Pessimistic predictions of the developments within AI have been explored in literature and modern pop-culture (various versions of Faust, H. C. Andersen The Shadow, Shelly Frankenstein; The Matrix, etc. as the doppelgänger-theme). This theme explores how man’s created servants become the masters. If AI should protect humanity, the Anthropocene shows that a logical response would be to limit our behaviour (cf. Asimov, 1950). The role of education and Bildung needs to take into consideration the radically new other as an agent on its own, and how to relate to it. One conceivable potentiality is the recurring theme among futurologists known as the Singularity Theory as another way to tackle the doppelgänger- theme. The question of our exploration will also be how this changes and transforms our inter-human dynamics, and how to secure a utopian development.

  4. Imagining the Future – Traditions and Transformations
    “Reality is made by people who can see things that do not yet exist.” (Piet Hein, 1963) The future is also something we imagine. Imagining the future is to understand not just the ability to form images, but also the aspiration and the liberation to deform them, to transform the reality into different potentials. The ontology of imagination has a quality that opposes the perception, and sees things in becoming. As such, imagination is a form of transcendence and its educational value is the possibility to see the dynamic value of reality.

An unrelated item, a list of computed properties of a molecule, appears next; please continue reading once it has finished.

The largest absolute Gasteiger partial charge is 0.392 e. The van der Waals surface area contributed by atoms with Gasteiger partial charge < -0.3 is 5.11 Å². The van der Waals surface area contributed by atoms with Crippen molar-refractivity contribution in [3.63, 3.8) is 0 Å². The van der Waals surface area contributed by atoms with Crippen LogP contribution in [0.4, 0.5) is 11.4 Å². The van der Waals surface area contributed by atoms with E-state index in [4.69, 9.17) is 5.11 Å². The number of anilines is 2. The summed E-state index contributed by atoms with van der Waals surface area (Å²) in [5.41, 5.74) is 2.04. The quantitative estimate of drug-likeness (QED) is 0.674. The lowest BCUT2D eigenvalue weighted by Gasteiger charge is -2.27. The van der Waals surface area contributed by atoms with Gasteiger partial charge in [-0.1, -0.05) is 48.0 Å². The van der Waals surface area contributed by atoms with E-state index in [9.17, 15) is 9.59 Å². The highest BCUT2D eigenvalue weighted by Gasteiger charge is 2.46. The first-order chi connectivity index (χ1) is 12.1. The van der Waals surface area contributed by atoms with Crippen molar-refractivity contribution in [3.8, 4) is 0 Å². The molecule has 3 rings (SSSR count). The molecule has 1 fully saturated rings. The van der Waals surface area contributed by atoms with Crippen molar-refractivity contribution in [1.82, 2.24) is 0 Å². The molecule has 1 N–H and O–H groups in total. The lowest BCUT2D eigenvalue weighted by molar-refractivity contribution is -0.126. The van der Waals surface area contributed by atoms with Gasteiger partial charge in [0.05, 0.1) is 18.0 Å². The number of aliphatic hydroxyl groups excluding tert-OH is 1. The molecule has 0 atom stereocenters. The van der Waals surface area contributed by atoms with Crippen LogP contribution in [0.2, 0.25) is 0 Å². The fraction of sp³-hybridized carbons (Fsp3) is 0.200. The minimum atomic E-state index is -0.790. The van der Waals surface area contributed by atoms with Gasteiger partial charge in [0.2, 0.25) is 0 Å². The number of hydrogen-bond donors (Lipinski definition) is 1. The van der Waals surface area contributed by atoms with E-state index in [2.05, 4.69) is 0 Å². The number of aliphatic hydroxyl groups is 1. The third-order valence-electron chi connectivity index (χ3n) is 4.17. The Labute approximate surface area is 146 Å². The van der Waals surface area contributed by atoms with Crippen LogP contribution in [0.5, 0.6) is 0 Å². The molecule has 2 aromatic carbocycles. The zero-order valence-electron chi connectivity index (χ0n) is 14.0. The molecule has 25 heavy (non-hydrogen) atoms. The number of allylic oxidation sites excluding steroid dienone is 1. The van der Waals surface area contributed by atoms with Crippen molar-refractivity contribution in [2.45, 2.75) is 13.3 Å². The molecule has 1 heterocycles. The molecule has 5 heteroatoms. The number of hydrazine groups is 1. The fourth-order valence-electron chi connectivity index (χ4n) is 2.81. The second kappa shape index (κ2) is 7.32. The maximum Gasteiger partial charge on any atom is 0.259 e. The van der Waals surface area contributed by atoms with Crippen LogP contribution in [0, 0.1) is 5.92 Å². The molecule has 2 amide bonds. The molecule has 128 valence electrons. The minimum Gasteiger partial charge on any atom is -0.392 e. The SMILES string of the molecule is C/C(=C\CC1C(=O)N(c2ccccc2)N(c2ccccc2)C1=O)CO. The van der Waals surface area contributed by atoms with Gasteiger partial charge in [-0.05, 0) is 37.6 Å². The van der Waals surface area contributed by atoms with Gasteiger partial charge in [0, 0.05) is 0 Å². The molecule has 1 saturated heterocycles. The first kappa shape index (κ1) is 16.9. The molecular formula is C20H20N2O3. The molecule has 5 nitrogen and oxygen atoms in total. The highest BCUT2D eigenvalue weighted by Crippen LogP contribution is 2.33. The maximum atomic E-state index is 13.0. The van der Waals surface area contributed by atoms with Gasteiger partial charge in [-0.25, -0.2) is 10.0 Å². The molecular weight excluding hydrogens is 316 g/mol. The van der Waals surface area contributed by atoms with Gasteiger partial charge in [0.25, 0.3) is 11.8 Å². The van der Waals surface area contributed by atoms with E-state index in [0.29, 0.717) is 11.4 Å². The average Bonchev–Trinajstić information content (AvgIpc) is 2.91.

Educational practise should include the imagined futures to investigate pessimistic and optimistic responses, and steps towards sustainably realized futures. Traditions need to be explored to see how imaginings has created present realized structures. Furthermore, exploring possibilities of providing a universal being(s) right, on behalf of, or in addition to human rights is encouraged.
    Does current developments in power – and economic structures where bitcoin and blockchain technology for example, provide facilities for sharing trust provide sufficiently strong future alternatives to the current centralized power-structure? Or is it more fruitful to explore the weaknesses and the strength of the UN when it comes to steering states towards a humanistic development, which include heterological relations and dialogue with non-human, human and more-than-human others. How and by whom should the framework be imagined and realized? Our investigation will go along with the UNESCO 2030 initiative on the education and sustainable development, as well as with the UNESCO 2050 global initiative to reimagine how education can shape the future of humanity and the planet.
    Will a Bildung based education provide a proper arena for dealing with the cross-cultural and technological future? This tradition needs to enter into a dialogue with non-Western traditions to explore the heterological relations of the future.

  5. Diversity, Transformation and the Future